The recall was issued after the company discovered that a batch of the alcoholic beverage made it out of the production line in its factory without being properly diluted.
Bombay Sapphire Recall
The Canadian Food Inspection Agency (CFIA) issued a recall for Bombay Sapphire in Ontario on May 2, but has extended the recall nationwide after further investigation of the affected product.
According to CFIA, Bacardi reached out and triggered the recall when the company found out that a “few” improperly diluted Bombay Sapphire bottles were cased over a short period of time and distributed to retail outlets.
“The over proof product inadvertently entered the bottling line during a short period of time — [up to] 45 minutes — when [workers] were switching from one bottling tank to another bottling tank,” CFIA said.
Since Bacardi is a huge company that produces thousands of alcoholic beverages per day, “a few” actually means approximately 6,000 bottles.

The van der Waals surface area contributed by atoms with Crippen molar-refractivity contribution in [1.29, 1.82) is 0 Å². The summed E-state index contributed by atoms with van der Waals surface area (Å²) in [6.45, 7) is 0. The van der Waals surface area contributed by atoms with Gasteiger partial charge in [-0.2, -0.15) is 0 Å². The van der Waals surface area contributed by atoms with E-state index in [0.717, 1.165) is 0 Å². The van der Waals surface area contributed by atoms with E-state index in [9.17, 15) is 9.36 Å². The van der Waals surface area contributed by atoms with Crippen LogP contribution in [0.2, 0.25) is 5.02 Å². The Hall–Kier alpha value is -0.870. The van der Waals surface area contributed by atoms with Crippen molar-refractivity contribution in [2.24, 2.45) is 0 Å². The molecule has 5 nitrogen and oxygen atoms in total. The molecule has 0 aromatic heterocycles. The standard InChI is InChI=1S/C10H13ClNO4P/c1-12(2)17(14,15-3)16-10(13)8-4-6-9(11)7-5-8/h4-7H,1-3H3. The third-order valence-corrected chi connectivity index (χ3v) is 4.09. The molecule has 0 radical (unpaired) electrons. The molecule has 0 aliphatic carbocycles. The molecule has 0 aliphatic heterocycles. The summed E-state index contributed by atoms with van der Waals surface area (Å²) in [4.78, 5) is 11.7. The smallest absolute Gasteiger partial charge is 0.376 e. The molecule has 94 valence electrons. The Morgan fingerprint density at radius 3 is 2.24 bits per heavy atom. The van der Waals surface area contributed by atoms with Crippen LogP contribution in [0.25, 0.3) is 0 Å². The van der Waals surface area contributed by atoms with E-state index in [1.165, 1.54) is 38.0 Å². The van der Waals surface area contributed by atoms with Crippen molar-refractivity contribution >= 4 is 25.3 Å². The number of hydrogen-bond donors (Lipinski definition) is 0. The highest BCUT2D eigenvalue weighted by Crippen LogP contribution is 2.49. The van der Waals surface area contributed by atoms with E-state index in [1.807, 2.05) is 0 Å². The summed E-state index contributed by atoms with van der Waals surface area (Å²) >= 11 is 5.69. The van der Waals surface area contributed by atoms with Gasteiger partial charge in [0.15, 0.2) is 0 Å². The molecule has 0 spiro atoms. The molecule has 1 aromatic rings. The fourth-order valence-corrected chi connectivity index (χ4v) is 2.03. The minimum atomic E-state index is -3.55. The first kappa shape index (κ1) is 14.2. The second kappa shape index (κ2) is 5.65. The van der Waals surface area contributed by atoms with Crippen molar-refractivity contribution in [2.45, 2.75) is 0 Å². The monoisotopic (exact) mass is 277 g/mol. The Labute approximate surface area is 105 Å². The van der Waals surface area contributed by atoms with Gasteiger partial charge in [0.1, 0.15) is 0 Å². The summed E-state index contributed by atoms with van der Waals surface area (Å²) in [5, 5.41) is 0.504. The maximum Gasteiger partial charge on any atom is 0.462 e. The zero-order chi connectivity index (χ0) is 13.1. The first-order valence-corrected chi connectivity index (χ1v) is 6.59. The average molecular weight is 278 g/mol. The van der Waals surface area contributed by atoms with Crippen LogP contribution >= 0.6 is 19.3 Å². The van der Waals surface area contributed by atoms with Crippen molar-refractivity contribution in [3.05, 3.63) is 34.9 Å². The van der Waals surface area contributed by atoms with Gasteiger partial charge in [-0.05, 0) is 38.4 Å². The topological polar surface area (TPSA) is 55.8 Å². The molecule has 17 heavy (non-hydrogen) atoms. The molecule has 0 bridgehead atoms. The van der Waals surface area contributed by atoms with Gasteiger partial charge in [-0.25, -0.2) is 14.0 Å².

Affected Bombay Sapphire Batch
According to Bacardi spokeswoman Amy Federman, the affected batch was bottled and distributed before it was properly diluted. The recalled bottles of Bombay Sapphire actually contain 77 percent alcohol content, which is about 154 proof, instead of the 40 percent or 80 proof printed on its label.
The product recall affects only the 1.14 liter bottles of Bombay Sapphire London Dry Gin sold in Canada with lot code L16304 W, which can be found at the bottom of the bottle, as shown in the photo below.
(Photo : Canadian Food Inspection Agency)
Better Safe Than Sorry
Bacardi notes that there have been no reported illnesses or adverse effects resulting from the over proof Bombay Sapphire bottles but strongly advises consumers to be cautious.
“Other than the higher than normal alcohol content, the product is within specifications, and there have been no reported illnesses… However, we do not recommend consumption of the product,” Federman said.
She also added that the recall was issued because the Bombay Sapphire labels did not match the actual alcohol content of the company’s product. Other than the label mismatch, the company says that the affected beverage is still safe to consume.
The CFIA also confirms that the probability of serious adverse health consequences from consuming the over proof beverage is remote, however, they strongly advise that consumers throw out the products instead.
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